Some of the characteristics Didier attributes to female writing are its orality: being women the ones who repeated tales inside the house, they transmitted oral particularities to the written text: ‘une écriture telle que le flux de la parole s’y retrouve, avec ses soubresauts, ses ruptures et ses cris’. Another characteristic is the temporal perception strongly marked by women’s biological cycles: ‘Il est possible aussi que la femme ressente le temps autrement que ne le fait l’homme, puisque son rythme biologique est spécifique. Temps cyclique, toujours recommencé, mais, avec ses ruptures, sa monotonie et ses discontinuités’. And finally the body makes another big difference: ‘‘La présence de la personne et du sujet impose immanquablement la présence du corps dans le texte. Et il est bien évident que c’est peut-être le seul point sur lequel la spécificité soit absolument incontestable, absolue. Si l’écriture féminine apparaît comme neuve et révolutionnaire, c’est dans la mesure où elle est écriture du corps féminin’.

The body is undeniable, and marks a very visible difference and one may say it makes physical the two previous points: voice and biological temporality. But the female also feels different from the male one, and experiences sexuality in another way – being of course, at the same time, different for every single person – so that it may affect the writing. It explains again the boom of female writers, so to say, after Freud, writing not only in a very particular way but of their bodies: the female body, so under control during the 19th C., is put into paper by women- men did it before – at the turn of the century: ‘Monde de sensations jusque-là inexplorées et qui supposeraient, pour etre exprimées, une autre langue’.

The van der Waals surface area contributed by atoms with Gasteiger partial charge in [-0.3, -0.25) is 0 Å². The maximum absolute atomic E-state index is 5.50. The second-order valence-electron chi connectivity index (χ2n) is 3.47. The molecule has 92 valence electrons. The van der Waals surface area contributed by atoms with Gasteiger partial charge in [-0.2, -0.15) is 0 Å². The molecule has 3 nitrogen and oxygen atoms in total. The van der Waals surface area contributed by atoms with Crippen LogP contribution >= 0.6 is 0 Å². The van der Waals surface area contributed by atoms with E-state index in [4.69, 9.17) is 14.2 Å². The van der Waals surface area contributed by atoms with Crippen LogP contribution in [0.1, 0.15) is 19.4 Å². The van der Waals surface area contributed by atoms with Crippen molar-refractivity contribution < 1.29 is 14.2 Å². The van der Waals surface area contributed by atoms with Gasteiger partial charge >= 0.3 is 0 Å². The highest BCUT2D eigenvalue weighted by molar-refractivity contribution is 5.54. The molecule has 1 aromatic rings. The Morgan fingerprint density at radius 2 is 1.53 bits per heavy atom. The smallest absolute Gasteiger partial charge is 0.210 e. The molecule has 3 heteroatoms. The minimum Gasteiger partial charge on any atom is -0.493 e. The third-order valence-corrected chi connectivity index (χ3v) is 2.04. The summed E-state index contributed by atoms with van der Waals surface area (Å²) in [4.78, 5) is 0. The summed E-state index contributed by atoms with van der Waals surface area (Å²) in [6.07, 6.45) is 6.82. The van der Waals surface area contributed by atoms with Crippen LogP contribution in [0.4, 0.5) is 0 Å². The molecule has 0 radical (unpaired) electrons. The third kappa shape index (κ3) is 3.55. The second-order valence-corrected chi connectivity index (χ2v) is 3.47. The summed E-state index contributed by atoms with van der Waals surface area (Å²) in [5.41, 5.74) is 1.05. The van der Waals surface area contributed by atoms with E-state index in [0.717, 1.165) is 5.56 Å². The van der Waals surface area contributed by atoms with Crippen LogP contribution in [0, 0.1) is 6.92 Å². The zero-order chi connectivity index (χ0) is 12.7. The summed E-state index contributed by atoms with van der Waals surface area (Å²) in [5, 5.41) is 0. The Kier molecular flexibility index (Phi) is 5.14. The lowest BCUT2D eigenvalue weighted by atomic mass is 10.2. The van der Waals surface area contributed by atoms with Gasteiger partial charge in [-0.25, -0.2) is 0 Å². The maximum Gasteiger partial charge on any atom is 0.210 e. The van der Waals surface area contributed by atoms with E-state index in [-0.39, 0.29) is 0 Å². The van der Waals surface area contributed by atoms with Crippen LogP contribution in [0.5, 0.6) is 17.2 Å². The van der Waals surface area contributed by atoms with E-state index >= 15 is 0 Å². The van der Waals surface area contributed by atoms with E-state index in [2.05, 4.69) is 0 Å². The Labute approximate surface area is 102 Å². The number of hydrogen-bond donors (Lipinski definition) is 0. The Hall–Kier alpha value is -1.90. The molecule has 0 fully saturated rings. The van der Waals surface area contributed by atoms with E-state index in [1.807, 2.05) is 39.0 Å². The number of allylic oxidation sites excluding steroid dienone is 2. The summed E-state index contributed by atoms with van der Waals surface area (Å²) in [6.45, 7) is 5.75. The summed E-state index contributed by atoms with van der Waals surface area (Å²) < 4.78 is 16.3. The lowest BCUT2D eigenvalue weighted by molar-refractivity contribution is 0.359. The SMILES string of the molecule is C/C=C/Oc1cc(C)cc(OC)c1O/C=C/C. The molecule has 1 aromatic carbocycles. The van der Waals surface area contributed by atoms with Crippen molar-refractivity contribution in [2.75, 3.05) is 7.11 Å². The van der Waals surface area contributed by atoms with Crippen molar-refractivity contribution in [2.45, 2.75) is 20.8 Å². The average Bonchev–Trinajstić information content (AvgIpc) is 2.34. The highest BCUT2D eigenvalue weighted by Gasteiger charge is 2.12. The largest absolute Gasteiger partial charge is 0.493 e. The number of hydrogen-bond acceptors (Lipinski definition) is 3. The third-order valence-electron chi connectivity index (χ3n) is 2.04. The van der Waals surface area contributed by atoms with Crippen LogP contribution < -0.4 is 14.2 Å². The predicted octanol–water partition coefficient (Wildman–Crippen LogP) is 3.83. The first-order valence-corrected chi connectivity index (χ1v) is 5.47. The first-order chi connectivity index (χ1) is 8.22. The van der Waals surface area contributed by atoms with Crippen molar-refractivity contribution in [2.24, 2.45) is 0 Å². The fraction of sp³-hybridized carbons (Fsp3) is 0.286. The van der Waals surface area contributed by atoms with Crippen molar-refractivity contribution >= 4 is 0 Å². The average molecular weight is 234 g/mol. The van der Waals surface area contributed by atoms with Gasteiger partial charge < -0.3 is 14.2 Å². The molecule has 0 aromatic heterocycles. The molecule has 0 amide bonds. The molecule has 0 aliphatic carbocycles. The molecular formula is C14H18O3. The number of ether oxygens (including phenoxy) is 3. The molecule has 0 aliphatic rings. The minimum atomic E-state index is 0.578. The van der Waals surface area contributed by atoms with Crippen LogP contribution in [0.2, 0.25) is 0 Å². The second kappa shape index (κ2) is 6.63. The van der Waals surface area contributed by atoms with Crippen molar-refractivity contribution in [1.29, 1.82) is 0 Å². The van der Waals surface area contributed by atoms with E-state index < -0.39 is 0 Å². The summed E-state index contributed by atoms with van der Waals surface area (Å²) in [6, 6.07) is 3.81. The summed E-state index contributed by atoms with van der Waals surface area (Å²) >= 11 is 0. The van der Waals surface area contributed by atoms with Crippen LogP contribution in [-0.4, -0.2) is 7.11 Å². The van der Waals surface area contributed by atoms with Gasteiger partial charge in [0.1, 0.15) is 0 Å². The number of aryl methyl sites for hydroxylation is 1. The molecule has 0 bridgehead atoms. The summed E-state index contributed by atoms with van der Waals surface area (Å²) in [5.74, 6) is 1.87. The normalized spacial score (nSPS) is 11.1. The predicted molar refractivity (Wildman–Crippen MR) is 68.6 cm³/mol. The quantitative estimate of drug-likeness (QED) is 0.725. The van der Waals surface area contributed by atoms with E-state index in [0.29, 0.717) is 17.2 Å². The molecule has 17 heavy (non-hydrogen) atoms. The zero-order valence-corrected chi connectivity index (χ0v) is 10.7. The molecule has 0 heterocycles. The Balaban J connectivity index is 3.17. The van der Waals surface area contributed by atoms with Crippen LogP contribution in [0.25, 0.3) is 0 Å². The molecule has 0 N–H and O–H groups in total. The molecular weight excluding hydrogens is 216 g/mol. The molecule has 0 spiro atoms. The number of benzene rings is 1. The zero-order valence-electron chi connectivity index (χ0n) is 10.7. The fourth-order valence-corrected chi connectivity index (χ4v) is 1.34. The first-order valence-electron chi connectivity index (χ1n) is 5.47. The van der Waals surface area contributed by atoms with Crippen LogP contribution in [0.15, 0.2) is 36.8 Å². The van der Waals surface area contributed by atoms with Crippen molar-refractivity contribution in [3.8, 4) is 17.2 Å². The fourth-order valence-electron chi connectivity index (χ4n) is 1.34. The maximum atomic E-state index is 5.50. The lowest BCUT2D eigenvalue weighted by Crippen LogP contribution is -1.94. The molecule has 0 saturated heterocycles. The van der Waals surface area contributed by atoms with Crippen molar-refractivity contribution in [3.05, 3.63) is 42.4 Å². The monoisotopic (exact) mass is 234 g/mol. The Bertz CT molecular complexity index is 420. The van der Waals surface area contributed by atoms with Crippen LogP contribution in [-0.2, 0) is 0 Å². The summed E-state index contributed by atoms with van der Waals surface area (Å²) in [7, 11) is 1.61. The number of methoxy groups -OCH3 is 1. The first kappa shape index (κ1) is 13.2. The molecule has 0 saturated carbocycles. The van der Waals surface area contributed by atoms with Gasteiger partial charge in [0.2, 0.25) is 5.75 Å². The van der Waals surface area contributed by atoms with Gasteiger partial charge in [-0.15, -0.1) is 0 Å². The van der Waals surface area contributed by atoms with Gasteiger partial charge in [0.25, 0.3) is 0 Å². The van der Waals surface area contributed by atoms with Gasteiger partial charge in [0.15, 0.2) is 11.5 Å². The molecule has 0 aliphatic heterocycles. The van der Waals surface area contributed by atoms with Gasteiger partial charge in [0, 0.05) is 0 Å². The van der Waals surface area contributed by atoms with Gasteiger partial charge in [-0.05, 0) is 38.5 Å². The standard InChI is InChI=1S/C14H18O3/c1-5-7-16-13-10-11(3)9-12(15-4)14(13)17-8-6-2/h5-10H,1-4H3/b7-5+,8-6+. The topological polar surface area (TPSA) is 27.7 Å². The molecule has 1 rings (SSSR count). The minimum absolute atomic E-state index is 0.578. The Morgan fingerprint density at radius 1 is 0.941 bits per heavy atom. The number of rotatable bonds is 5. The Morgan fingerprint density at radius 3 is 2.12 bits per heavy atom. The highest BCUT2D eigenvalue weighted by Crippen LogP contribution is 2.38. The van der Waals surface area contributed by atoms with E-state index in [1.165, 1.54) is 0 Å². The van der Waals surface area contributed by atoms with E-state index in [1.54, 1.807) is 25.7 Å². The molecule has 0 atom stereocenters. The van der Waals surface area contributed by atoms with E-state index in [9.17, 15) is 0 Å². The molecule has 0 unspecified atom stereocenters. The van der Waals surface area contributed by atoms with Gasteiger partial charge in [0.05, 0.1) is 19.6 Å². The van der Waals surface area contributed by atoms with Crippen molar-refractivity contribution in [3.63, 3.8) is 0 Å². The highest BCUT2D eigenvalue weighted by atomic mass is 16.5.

Ecriture Feminine: Text and Body in Female Writing

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‘Je parlerai de l’écriture féminine: de ce qu’elle fera. Il faut que la femme s’écrive : que la femme écrive de la femme et fasse venir les femmes à l’écriture, dont elles ont été éloignées aussi violemment qu’elles l’ont été de leurs corps’. These are Hélène Cixous’ words in her essay Le Rire de la Méduse (1975), paradigm of the French feminist movement of the 70s known as l’écriture féminine. What is at stake here is the relationship between writing and the body, or even more than that, an identification between the two. Cixous calls women to write as women, and that is, from their bodies, which means that biological sexual issues play a roll in the way of being in the world, and therefore the in the mode of expression. Cixous is Dr. in English Modernism and indeed her words remind those of Virginia Woolf in the essay “A Room of One’s Own” (1929) where Woolf affirms the book needs to be adapted to the body, which consequently implies a difference between male and female writing.